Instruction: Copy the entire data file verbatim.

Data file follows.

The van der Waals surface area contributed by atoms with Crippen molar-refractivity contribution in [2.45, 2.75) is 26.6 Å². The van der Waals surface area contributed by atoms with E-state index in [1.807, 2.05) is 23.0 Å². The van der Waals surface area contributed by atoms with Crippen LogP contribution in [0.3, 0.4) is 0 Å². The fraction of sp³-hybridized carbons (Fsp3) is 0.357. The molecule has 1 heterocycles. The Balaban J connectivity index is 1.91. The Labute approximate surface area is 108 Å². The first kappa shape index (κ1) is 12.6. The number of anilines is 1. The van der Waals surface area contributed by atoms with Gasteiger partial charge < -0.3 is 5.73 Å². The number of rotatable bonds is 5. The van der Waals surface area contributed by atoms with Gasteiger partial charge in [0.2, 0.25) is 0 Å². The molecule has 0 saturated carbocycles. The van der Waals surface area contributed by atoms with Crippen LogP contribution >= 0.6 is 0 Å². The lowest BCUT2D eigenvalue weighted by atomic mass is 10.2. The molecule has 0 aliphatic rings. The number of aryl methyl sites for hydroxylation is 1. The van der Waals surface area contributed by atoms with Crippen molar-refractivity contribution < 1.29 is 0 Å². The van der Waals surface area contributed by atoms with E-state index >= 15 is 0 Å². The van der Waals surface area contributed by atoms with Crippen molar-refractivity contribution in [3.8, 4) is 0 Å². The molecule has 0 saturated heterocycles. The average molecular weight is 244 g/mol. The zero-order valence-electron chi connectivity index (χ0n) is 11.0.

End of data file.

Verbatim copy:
The van der Waals surface area contributed by atoms with Crippen molar-refractivity contribution in [2.45, 2.75) is 26.6 Å². The van der Waals surface area contributed by atoms with E-state index in [1.807, 2.05) is 23.0 Å². The van der Waals surface area contributed by atoms with Crippen LogP contribution in [0.3, 0.4) is 0 Å². The fraction of sp³-hybridized carbons (Fsp3) is 0.357. The molecule has 1 heterocycles. The Balaban J connectivity index is 1.91. The Labute approximate surface area is 108 Å². The first kappa shape index (κ1) is 12.6. The number of anilines is 1. The van der Waals surface area contributed by atoms with Gasteiger partial charge < -0.3 is 5.73 Å². The number of rotatable bonds is 5. The van der Waals surface area contributed by atoms with Gasteiger partial charge in [0.2, 0.25) is 0 Å². The molecule has 0 saturated carbocycles. The van der Waals surface area contributed by atoms with Crippen LogP contribution >= 0.6 is 0 Å². The lowest BCUT2D eigenvalue weighted by atomic mass is 10.2. The molecule has 0 aliphatic rings. The number of aryl methyl sites for hydroxylation is 1. The van der Waals surface area contributed by atoms with Crippen molar-refractivity contribution < 1.29 is 0 Å². The van der Waals surface area contributed by atoms with E-state index >= 15 is 0 Å². The van der Waals surface area contributed by atoms with Crippen molar-refractivity contribution in [3.8, 4) is 0 Å². The molecule has 0 saturated heterocycles. The average molecular weight is 244 g/mol. The zero-order valence-electron chi connectivity index (χ0n) is 11.0.